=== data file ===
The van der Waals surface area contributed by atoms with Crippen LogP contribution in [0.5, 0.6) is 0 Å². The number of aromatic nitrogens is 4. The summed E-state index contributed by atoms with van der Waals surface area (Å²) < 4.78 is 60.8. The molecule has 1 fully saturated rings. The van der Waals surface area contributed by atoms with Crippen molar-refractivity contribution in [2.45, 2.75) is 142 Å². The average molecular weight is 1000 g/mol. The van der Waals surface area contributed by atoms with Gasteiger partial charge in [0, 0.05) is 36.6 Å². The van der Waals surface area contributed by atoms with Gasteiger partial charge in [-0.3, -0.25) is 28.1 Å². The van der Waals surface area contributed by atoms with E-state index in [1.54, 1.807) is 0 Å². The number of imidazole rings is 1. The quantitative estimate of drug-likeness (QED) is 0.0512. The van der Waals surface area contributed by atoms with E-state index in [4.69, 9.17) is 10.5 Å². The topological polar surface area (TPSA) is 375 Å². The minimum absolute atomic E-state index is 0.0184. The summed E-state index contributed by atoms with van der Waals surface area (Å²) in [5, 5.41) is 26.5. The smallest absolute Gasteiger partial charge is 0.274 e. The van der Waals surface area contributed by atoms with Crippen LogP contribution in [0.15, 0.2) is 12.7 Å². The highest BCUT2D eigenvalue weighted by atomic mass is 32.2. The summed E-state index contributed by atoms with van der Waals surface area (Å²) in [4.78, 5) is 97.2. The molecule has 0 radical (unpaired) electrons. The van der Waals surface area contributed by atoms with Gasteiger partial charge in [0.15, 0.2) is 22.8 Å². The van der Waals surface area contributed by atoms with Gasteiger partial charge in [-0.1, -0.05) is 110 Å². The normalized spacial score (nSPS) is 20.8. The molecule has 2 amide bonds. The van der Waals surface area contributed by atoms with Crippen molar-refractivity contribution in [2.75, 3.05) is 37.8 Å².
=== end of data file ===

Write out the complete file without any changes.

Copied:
The van der Waals surface area contributed by atoms with Crippen LogP contribution in [0.5, 0.6) is 0 Å². The number of aromatic nitrogens is 4. The summed E-state index contributed by atoms with van der Waals surface area (Å²) < 4.78 is 60.8. The molecule has 1 fully saturated rings. The van der Waals surface area contributed by atoms with Crippen molar-refractivity contribution in [2.45, 2.75) is 142 Å². The average molecular weight is 1000 g/mol. The van der Waals surface area contributed by atoms with Gasteiger partial charge in [0, 0.05) is 36.6 Å². The van der Waals surface area contributed by atoms with Gasteiger partial charge in [-0.3, -0.25) is 28.1 Å². The van der Waals surface area contributed by atoms with E-state index in [1.54, 1.807) is 0 Å². The number of imidazole rings is 1. The quantitative estimate of drug-likeness (QED) is 0.0512. The van der Waals surface area contributed by atoms with E-state index in [4.69, 9.17) is 10.5 Å². The topological polar surface area (TPSA) is 375 Å². The minimum absolute atomic E-state index is 0.0184. The summed E-state index contributed by atoms with van der Waals surface area (Å²) in [5, 5.41) is 26.5. The smallest absolute Gasteiger partial charge is 0.274 e. The van der Waals surface area contributed by atoms with Crippen LogP contribution in [0.15, 0.2) is 12.7 Å². The highest BCUT2D eigenvalue weighted by atomic mass is 32.2. The summed E-state index contributed by atoms with van der Waals surface area (Å²) in [4.78, 5) is 97.2. The molecule has 0 radical (unpaired) electrons. The van der Waals surface area contributed by atoms with Gasteiger partial charge in [0.15, 0.2) is 22.8 Å². The van der Waals surface area contributed by atoms with Gasteiger partial charge in [-0.1, -0.05) is 110 Å². The normalized spacial score (nSPS) is 20.8. The molecule has 2 amide bonds. The van der Waals surface area contributed by atoms with Crippen molar-refractivity contribution in [2.75, 3.05) is 37.8 Å².